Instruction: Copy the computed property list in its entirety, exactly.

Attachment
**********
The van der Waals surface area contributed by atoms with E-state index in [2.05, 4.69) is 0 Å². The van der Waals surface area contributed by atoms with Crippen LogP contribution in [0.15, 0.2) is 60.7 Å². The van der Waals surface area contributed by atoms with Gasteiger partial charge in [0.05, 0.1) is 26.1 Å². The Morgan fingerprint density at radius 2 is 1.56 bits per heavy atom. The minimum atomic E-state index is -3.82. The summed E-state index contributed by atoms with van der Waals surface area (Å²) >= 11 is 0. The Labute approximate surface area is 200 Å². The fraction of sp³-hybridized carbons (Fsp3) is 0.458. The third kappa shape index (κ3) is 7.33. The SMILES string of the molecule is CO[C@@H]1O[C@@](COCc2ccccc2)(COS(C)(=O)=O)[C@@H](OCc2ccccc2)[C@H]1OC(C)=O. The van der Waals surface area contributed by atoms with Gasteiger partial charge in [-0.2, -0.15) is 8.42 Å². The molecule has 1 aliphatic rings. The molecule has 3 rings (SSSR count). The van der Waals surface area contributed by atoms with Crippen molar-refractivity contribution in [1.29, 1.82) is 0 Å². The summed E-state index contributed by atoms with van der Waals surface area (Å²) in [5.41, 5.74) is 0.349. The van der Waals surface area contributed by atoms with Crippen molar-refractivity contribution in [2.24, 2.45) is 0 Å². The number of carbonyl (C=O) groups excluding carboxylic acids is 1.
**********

The van der Waals surface area contributed by atoms with E-state index in [2.05, 4.69) is 0 Å². The van der Waals surface area contributed by atoms with Crippen LogP contribution in [0.15, 0.2) is 60.7 Å². The van der Waals surface area contributed by atoms with Gasteiger partial charge in [0.05, 0.1) is 26.1 Å². The Morgan fingerprint density at radius 2 is 1.56 bits per heavy atom. The minimum atomic E-state index is -3.82. The summed E-state index contributed by atoms with van der Waals surface area (Å²) >= 11 is 0. The Labute approximate surface area is 200 Å². The fraction of sp³-hybridized carbons (Fsp3) is 0.458. The third kappa shape index (κ3) is 7.33. The SMILES string of the molecule is CO[C@@H]1O[C@@](COCc2ccccc2)(COS(C)(=O)=O)[C@@H](OCc2ccccc2)[C@H]1OC(C)=O. The van der Waals surface area contributed by atoms with Gasteiger partial charge in [-0.2, -0.15) is 8.42 Å². The molecule has 1 aliphatic rings. The molecule has 3 rings (SSSR count). The van der Waals surface area contributed by atoms with Crippen molar-refractivity contribution in [1.29, 1.82) is 0 Å². The summed E-state index contributed by atoms with van der Waals surface area (Å²) in [5.41, 5.74) is 0.349. The van der Waals surface area contributed by atoms with Crippen molar-refractivity contribution in [2.24, 2.45) is 0 Å². The number of carbonyl (C=O) groups excluding carboxylic acids is 1.